in France and the Australian Bureau of Statistics, are being consulted and are trialling
some of the material.

Training researchers in the use of confidential data is common across statistical agencies around the world, particularly when those researchers need access to the most sensitive data only available through Controlled Access Facilities (CAFs). The growth in CAFs in recent years has mostly come from virtual desktops which allow researchers to run unlimited analyses while still operating in an environment controlled by the data holder. There are now six of these in the UK, and many countries in continental Europe, North America and Oceania operate at least one. The existence of CAFs has led to an explosion in social science research as many things that were not previously allowed because it was too risky to send out data (such as use of non-public business data, or detailed personal data) have now become feasible and cost-effective.

All agencies running CAFs provide some training for researchers; around half of these use ‘passive’ training such as handouts or web pages, but the other half require face-to-face training. Much of this training has evolved from a programme developed at ONS in the UK in the 2000s and this training was recommended as an example of ‘best practice’ for face-to-face training by a Eurostat expert group.

However, this style of training is showing its age. Such training typically has two components: firstly how to behave in the CAFs and secondly how to prevent confidential data from mistakenly showing up in research outputs (‘statistical disclosure control’, or SDC). Both are typically taught mechanistically, in the form of dos and don’ts, explanations of laws and penalties and lots of SDC exercises. Overall the aim of the courses is to impart information to the researcher.

The new training is radically different from the old training. It starts from the premise that researchers are both the biggest risk and the biggest advantage to any CAF: the biggest risk because a poorly-trained or malcontented researcher can negate any security mechanism put in place; the biggest advantage because highly-motivated researchers means cheaper system design, better and more robust security and the chance for the data holder to exploit the goodwill of researchers in methodological research, for example.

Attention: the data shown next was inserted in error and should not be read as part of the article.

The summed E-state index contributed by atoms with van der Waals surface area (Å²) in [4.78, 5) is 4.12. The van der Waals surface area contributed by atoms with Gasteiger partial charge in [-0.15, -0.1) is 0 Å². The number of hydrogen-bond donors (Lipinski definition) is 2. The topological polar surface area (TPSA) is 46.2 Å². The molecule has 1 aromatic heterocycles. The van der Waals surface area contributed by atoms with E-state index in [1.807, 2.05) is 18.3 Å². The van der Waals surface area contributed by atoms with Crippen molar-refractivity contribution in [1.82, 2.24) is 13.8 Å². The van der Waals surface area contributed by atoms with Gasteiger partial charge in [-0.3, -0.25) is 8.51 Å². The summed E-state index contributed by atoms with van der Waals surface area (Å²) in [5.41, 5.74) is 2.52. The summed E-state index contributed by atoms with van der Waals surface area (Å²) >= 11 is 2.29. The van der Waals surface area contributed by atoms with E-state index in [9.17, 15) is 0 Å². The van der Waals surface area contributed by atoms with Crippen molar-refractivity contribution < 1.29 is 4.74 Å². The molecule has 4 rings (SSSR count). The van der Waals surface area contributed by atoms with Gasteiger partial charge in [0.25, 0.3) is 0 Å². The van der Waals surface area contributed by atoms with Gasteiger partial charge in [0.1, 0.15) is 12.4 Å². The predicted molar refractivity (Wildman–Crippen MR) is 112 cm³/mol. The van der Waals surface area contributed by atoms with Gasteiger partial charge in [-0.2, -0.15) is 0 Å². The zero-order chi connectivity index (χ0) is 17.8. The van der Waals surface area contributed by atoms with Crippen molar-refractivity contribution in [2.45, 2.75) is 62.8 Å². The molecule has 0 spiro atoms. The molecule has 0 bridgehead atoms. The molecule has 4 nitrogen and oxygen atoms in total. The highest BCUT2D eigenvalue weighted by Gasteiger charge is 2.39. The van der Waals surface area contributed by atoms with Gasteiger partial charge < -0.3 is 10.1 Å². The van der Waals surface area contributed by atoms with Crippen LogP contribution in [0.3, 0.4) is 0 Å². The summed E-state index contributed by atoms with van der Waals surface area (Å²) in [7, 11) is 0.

In this world the main aim of the training is to encourage the researcher to see himself or herself as part of the data community. If this can be established then the rest of the training follows as a consequence. For example, knowledge of the legal environment or SDC is shared not because it keeps you out of jail but because everyone needs to understand this so the community as a whole works. This gives the course quite a different feel to more traditional courses: much of the day is spent in open-ended facilitated discussions exploring concepts of data access.

The training was designed from the ground up in order to take advantage of recent developments in thinking about data access and SDC. This was also done to avoid being restricted by having to ‘fit’ preconceived ideas about what worked or not; material was included on its own merits, not whether “this was what we used to do…”. For example, the previous SDC component had a large number of numerical examples, developed over many years, leading to attendees remarking on afternoons spent “doing Sudoku”. We reviewed every example to identify the minimum set of principles needing to be explored and then wrote a small number of new examples based on this minimum set. On the other hand, the previous training had relatively little to say about the context for checking outputs for confidentiality breaches; this has now been expanded as it fits with the ethos of understanding why things are done.

Of course, this was not all plain sailing. The original structure, trialled in June 2017, had just one presentation before being comprehensively abandoned. Modules have dropped in and out and been moved around. The initial test for the course has been completely rewritten (a topic for a later blog). Various sections have been inserted as ‘options’ to take account of regional variations in operating practices. Throughout this, multiple organisations have been able to feed into the process so that the final product itself has a sense of community ownership.

We are now at the stage of training-the-trainers to enable independent delivery around the UK. This is already generating much feedback for the future development of the course: for example, a need has arisen for ‘crib sheets’ to help in the facilitation of certain exercises. Overall, however, we are confident that we have a well-structured, informative, course that meets the needs of 21st century data training.

Further reading: for more information on the evidential and conceptual basis for the course, see Ritchie F., Green E., Newman J. and Parker T. (2017) “Lessons Learned in Training ‘Safe Users’ of Confidential Data“. UNECE work session on Statistical Data Confidentiality 2017. Eurostat.